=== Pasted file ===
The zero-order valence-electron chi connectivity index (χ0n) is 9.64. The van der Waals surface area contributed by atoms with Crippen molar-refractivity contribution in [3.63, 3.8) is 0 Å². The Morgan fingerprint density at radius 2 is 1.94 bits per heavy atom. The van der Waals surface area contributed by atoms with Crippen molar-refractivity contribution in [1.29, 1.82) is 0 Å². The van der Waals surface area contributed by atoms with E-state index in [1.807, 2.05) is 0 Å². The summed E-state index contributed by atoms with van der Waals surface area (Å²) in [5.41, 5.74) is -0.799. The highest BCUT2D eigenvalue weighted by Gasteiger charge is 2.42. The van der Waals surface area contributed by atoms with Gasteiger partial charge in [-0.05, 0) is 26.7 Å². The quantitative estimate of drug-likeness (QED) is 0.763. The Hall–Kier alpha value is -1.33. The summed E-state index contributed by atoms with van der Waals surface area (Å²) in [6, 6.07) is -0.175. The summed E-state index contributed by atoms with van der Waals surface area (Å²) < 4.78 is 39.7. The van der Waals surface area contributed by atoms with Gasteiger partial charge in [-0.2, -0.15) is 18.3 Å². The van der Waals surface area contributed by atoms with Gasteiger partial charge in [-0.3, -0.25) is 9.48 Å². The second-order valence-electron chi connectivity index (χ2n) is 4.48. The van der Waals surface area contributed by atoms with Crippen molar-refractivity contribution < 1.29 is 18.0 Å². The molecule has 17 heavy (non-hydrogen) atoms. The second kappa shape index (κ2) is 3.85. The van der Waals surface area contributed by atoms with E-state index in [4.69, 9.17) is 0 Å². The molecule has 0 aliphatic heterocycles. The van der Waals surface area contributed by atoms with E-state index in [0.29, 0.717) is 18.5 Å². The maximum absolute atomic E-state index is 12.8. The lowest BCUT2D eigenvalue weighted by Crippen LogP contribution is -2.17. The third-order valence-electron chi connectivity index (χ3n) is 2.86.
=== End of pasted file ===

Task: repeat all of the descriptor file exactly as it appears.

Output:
The zero-order valence-electron chi connectivity index (χ0n) is 9.64. The van der Waals surface area contributed by atoms with Crippen molar-refractivity contribution in [3.63, 3.8) is 0 Å². The Morgan fingerprint density at radius 2 is 1.94 bits per heavy atom. The van der Waals surface area contributed by atoms with Crippen molar-refractivity contribution in [1.29, 1.82) is 0 Å². The van der Waals surface area contributed by atoms with E-state index in [1.807, 2.05) is 0 Å². The summed E-state index contributed by atoms with van der Waals surface area (Å²) in [5.41, 5.74) is -0.799. The highest BCUT2D eigenvalue weighted by Gasteiger charge is 2.42. The van der Waals surface area contributed by atoms with Gasteiger partial charge in [-0.05, 0) is 26.7 Å². The quantitative estimate of drug-likeness (QED) is 0.763. The Hall–Kier alpha value is -1.33. The summed E-state index contributed by atoms with van der Waals surface area (Å²) in [6, 6.07) is -0.175. The summed E-state index contributed by atoms with van der Waals surface area (Å²) < 4.78 is 39.7. The van der Waals surface area contributed by atoms with Gasteiger partial charge in [-0.2, -0.15) is 18.3 Å². The van der Waals surface area contributed by atoms with Gasteiger partial charge in [-0.3, -0.25) is 9.48 Å². The second-order valence-electron chi connectivity index (χ2n) is 4.48. The van der Waals surface area contributed by atoms with Crippen molar-refractivity contribution < 1.29 is 18.0 Å². The molecule has 17 heavy (non-hydrogen) atoms. The second kappa shape index (κ2) is 3.85. The van der Waals surface area contributed by atoms with E-state index in [4.69, 9.17) is 0 Å². The molecule has 0 aliphatic heterocycles. The van der Waals surface area contributed by atoms with E-state index in [0.29, 0.717) is 18.5 Å². The maximum absolute atomic E-state index is 12.8. The lowest BCUT2D eigenvalue weighted by Crippen LogP contribution is -2.17. The third-order valence-electron chi connectivity index (χ3n) is 2.86.